Roberts Court

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The Roberts Court refers to the U.S. Supreme Court during the tenure of John Roberts as its Chief Justice (2005-). It is the successor to the Rehnquist Court.

The Roberts Court is perhaps the least productive ever, based on statistical measures of achievement.[1] The current members are as follows:

The Roberts Court expressly overturned these precedents as of July 2007:

  • Leegin Creative Leather Prods. v. PSKS, Inc., 127 S. Ct. 2705 (2007) overturned the antitrust per se rule against Resale Price Maintenance established by Dr. Miles Medical Co. v. John D. Park & Sons Co, 220 U.S. 373 (1911)
  • Bowles v. Russell, 127 S. Ct. 2360 (2007), overturned a procedural rule about the timing of a filing that was established in Harris Truck Lines, Inc. v. Cherry Meat Packers, Inc., 371 U.S. 215 (1962), and Thompson v. INS, 375 U.S. 384 (1964)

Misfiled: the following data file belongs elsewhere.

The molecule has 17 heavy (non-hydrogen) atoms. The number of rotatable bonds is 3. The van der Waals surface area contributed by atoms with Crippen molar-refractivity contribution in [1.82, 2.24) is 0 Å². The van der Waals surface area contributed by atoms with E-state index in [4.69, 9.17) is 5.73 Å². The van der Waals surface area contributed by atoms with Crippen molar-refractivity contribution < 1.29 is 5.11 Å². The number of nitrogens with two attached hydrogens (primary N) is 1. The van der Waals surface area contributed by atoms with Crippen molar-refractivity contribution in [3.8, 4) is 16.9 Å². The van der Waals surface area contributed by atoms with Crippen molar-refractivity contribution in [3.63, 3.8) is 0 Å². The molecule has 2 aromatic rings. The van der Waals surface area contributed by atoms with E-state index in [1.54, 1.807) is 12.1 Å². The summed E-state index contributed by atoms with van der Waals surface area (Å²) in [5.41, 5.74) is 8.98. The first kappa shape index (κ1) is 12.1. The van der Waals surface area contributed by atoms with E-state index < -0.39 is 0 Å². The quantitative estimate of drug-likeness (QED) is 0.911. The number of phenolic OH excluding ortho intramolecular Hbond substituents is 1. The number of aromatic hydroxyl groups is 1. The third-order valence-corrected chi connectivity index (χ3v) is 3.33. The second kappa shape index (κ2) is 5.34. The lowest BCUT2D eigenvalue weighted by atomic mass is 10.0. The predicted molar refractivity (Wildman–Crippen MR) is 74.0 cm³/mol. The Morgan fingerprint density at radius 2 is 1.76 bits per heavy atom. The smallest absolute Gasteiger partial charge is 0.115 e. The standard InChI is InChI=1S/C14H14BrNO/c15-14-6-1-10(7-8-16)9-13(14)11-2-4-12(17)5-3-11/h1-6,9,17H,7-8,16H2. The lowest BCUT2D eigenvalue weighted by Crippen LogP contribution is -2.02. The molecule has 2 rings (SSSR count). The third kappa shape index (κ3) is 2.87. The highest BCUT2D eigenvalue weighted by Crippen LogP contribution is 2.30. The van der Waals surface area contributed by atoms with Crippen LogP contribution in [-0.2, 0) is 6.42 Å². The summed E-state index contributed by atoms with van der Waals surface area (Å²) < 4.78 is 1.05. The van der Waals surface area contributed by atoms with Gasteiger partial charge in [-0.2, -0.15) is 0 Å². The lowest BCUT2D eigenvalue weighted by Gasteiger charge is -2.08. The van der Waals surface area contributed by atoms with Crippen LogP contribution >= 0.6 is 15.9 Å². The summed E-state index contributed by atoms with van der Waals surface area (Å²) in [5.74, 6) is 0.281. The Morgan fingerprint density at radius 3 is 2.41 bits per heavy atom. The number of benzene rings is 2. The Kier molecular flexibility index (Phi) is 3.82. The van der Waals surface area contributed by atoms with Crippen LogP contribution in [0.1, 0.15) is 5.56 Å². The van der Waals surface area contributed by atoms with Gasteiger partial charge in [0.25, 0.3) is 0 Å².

• Ill. Tool Works Inc. v. Indep. Ink, Inc., 547 U.S. 28 (2006), overturned by an 8-0 vote an antitrust precedent established in International Salt Co. v. United States, 332 U.S. 392 (1947).

In addition, liberals feel that the Roberts Court implicitly overturned precedents in these cases, making a total of eight precedents overturned by the Roberts/Alito Court in merely a year and a half:[2]

  • Parents Involved in Cmty. Schs. v. Seattle Sch. Dist. No. 1, 127 S. Ct. 2738 (2007) (ending school desegregation programs in the absence of an applicable court order)
  • Gonzales v. Carhart, 127 S. Ct. 1610 (2007) (ending partial-birth abortion by upholding the federal statute)
  • Hein v. Freedom from Religion Found., Inc., 127 S. Ct. 2553 (2007) (upholding faith-based programs by limiting jurisdiction to challenge spending by the Executive Branch under the Establishment Clause)
  • Ledbetter v. Goodyear Tire & Rubber Co., 127 S. Ct. 2162 (2007) (cutting off employment sex discrimination claims)
  • FEC v. Wis. Right to Life, Inc., 127 S. Ct. 2652 (2007) (end restrictions on independent campaign expenditures prior to an election by striking down portions of the McCain-Feingold campaign finance bill)

Future cases

The Roberts Court appears to have a 5-vote majority to overrule liberal precedents in these areas: